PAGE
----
Archive for the ‘Treatment’ Category

Rats!

Remodeling in the East Bay

From dirt to doorknobs

It’s a rare attic or crawlspace where we see no evidence of these nasty critters. It seems like they climb, swim, dig, or chew their way into our houses no matter what we do. One homeowner complained of rats that ate the fruit out of their dining table centerpiece!

Rat raceway between insulation and subfloorRat raceway between insulation and subfloor

It’s bad enough that they get into our attics and crawlspaces, worse yet is what they leave behind. Proteins in their urine are potent allergens and become airborne when dry. Their urine and feces can contain hantavirus, a group of deadly virus that can be aerosolized and transmitted through air movement (more on hantavirus).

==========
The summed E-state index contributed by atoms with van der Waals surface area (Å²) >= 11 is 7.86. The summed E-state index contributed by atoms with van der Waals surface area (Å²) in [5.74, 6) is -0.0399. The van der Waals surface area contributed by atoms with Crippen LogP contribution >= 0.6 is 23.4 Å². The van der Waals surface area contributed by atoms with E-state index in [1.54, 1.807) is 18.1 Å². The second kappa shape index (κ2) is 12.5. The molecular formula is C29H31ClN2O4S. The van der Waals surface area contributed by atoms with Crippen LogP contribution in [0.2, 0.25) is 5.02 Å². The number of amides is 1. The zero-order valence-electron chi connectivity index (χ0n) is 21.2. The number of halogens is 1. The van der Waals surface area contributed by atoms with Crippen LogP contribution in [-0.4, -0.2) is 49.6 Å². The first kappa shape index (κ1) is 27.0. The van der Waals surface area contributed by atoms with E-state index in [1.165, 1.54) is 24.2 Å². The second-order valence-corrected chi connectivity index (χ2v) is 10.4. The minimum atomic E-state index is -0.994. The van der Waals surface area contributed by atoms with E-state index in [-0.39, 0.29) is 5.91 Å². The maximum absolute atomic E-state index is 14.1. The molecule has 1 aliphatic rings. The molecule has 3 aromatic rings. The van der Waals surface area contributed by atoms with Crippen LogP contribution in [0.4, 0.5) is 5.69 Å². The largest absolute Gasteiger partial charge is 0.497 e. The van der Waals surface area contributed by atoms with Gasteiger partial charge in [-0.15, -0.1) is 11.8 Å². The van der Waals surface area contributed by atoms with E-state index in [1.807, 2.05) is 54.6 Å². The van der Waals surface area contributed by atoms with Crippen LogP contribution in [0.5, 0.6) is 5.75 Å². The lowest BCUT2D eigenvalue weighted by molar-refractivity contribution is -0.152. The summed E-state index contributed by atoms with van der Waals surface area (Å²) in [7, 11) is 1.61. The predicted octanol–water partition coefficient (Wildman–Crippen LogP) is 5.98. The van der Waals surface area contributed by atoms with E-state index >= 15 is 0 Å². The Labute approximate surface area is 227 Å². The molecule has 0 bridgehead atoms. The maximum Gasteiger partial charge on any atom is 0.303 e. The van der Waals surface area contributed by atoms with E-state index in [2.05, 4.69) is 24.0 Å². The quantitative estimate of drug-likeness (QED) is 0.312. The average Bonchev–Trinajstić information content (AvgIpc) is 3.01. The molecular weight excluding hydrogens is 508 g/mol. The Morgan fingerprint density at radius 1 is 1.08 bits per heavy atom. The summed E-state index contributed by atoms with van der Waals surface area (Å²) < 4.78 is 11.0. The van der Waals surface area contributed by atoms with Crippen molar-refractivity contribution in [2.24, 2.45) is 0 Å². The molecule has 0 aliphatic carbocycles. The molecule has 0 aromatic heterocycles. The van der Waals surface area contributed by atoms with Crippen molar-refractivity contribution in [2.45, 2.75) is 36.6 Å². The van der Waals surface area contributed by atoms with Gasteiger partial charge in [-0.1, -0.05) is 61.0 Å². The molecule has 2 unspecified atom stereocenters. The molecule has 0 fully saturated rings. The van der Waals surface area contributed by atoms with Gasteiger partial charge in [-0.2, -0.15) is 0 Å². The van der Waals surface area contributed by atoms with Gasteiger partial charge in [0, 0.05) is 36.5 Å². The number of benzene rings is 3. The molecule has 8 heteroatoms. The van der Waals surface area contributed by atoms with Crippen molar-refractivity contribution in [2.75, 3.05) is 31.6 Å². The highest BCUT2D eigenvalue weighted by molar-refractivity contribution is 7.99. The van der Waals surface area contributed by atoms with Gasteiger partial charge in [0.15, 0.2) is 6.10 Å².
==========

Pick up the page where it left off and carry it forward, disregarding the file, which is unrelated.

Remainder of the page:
In the average house ducts leak at least 30%, and the building “shell” leaks at least 100% more than what’s required for adequate ventilation (data). If the leaky ducts run through the attic or crawlspace, they can directly vacuum up rat leavings and deliver it into each room of the house. If they don’t vacuum it up directly, they can depressurize the house, causing the house itself to suck it in through all the little holes and cracks between the attic or crawlspace and the house.

Rat urine on a water pipeRat urine on a water pipe